Thermography involves measuring infrared radiation and transforming it into temperature. Here, a matrix-type sensor makes it possible to capture this radiation in the spectral band of 7 to 13 µm and to restore it in the form of a color-coded image representing the temperature distribution of the measured scene. To obtain the actual temperature, each radiation in W / m² is multiplied by the emissivity coefficient of the material that is measured. For skin this coefficient is 0.98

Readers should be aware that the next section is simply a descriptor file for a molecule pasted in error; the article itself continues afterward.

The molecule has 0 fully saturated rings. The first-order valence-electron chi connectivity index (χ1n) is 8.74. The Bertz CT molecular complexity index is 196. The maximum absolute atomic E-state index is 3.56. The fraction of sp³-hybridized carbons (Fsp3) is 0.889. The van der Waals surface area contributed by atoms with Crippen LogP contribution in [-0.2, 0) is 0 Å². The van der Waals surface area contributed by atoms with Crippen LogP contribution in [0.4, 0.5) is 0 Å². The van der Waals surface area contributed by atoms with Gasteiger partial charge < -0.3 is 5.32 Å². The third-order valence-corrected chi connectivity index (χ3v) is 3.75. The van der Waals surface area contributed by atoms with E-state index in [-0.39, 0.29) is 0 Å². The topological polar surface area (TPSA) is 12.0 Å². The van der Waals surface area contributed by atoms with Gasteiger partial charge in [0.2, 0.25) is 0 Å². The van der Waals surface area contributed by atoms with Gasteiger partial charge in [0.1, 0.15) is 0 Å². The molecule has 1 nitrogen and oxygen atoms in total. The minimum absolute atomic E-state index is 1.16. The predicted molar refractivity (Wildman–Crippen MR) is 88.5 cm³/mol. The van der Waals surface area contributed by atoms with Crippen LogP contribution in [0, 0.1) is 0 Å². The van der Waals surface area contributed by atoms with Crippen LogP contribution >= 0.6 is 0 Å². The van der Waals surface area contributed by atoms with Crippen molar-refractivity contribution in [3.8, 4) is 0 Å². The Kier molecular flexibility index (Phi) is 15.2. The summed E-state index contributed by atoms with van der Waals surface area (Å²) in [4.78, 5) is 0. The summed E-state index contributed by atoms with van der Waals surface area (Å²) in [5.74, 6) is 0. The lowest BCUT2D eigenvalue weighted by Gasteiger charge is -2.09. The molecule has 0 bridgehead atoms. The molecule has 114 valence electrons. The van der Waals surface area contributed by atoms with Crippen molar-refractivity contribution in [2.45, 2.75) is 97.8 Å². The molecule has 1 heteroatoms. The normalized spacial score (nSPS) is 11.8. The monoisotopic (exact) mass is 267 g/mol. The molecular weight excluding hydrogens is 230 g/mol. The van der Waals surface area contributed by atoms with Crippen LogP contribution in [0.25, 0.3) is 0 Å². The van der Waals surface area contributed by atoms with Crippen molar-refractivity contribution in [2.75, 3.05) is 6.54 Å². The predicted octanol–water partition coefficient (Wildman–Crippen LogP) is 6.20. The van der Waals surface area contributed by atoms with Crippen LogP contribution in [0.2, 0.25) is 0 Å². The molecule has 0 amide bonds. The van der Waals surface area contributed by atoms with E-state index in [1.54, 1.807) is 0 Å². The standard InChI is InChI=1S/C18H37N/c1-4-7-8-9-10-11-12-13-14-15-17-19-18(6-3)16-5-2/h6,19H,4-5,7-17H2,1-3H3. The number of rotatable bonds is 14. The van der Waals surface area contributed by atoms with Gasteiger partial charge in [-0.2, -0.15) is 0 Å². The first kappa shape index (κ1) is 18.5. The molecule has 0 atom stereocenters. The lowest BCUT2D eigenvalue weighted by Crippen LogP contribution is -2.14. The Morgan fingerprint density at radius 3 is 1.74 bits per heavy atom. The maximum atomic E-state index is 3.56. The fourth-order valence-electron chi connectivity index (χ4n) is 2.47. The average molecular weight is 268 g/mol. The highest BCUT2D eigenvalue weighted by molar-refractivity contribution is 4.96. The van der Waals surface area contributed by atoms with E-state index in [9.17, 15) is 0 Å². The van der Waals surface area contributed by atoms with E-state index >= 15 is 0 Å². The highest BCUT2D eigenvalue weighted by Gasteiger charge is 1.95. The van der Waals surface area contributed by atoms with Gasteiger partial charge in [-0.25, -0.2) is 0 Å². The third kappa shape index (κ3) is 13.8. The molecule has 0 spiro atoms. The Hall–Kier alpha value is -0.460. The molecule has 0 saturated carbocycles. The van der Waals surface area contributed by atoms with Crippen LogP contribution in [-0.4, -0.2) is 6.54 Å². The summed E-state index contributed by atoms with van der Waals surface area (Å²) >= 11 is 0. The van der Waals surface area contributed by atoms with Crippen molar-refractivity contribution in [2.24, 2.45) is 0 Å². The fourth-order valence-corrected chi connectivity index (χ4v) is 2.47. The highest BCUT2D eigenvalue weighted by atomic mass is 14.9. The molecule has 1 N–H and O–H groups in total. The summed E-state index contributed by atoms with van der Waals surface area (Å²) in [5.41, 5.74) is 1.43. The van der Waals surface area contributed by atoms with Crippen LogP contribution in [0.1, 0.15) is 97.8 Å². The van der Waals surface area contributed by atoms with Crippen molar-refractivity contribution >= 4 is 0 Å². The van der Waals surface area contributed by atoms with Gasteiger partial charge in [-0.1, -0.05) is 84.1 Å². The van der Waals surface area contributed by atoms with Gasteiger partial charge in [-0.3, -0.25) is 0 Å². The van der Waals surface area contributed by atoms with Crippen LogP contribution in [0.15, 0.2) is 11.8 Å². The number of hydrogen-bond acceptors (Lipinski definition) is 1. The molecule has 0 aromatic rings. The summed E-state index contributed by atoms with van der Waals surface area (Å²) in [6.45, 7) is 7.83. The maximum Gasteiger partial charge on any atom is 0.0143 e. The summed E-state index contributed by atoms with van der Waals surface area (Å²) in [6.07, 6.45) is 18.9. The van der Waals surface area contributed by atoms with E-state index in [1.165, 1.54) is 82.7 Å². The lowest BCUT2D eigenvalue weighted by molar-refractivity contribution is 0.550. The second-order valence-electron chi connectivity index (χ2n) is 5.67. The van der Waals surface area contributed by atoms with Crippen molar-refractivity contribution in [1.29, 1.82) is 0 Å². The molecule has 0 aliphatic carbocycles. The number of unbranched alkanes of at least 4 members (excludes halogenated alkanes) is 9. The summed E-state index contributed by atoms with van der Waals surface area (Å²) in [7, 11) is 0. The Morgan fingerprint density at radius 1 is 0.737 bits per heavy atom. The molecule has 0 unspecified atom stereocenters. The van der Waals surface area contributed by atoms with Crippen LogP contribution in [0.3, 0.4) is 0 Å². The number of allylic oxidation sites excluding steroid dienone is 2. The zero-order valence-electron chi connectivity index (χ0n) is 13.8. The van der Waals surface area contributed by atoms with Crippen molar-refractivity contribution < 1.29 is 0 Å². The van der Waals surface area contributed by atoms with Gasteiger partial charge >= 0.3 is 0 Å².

It is well known that as higher the ultrasound frequency is, the better the resolution and smallest superficial tissue structures visualization and measurements. To diagnose skin changes you need probes from 22 to 100 MHz, which allow you to evaluate the entire skin thickness and for epidermis and dermis sighting examination. The most optimal frequencies in this practice are 33-75 MHz.